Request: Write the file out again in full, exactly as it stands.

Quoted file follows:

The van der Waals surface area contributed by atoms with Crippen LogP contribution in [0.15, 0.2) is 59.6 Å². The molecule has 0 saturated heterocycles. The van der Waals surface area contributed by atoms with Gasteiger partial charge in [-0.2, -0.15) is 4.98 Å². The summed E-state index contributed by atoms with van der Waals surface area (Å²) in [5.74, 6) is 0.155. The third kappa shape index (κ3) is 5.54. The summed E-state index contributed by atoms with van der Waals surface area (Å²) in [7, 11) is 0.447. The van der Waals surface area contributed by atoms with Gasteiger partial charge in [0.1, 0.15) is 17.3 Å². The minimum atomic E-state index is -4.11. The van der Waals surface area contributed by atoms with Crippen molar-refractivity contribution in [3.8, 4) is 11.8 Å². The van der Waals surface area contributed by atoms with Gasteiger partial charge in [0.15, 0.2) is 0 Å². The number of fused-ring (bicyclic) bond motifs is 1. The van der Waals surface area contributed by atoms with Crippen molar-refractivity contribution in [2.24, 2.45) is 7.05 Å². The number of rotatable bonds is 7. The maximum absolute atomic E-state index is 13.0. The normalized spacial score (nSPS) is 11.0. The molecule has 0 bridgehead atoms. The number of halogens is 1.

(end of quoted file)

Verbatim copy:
The van der Waals surface area contributed by atoms with Crippen LogP contribution in [0.15, 0.2) is 59.6 Å². The molecule has 0 saturated heterocycles. The van der Waals surface area contributed by atoms with Gasteiger partial charge in [-0.2, -0.15) is 4.98 Å². The summed E-state index contributed by atoms with van der Waals surface area (Å²) in [5.74, 6) is 0.155. The third kappa shape index (κ3) is 5.54. The summed E-state index contributed by atoms with van der Waals surface area (Å²) in [7, 11) is 0.447. The van der Waals surface area contributed by atoms with Gasteiger partial charge in [0.1, 0.15) is 17.3 Å². The minimum atomic E-state index is -4.11. The van der Waals surface area contributed by atoms with Crippen molar-refractivity contribution in [3.8, 4) is 11.8 Å². The van der Waals surface area contributed by atoms with Gasteiger partial charge in [0.15, 0.2) is 0 Å². The number of fused-ring (bicyclic) bond motifs is 1. The van der Waals surface area contributed by atoms with Crippen molar-refractivity contribution in [2.24, 2.45) is 7.05 Å². The number of rotatable bonds is 7. The maximum absolute atomic E-state index is 13.0. The normalized spacial score (nSPS) is 11.0. The molecule has 0 bridgehead atoms. The number of halogens is 1.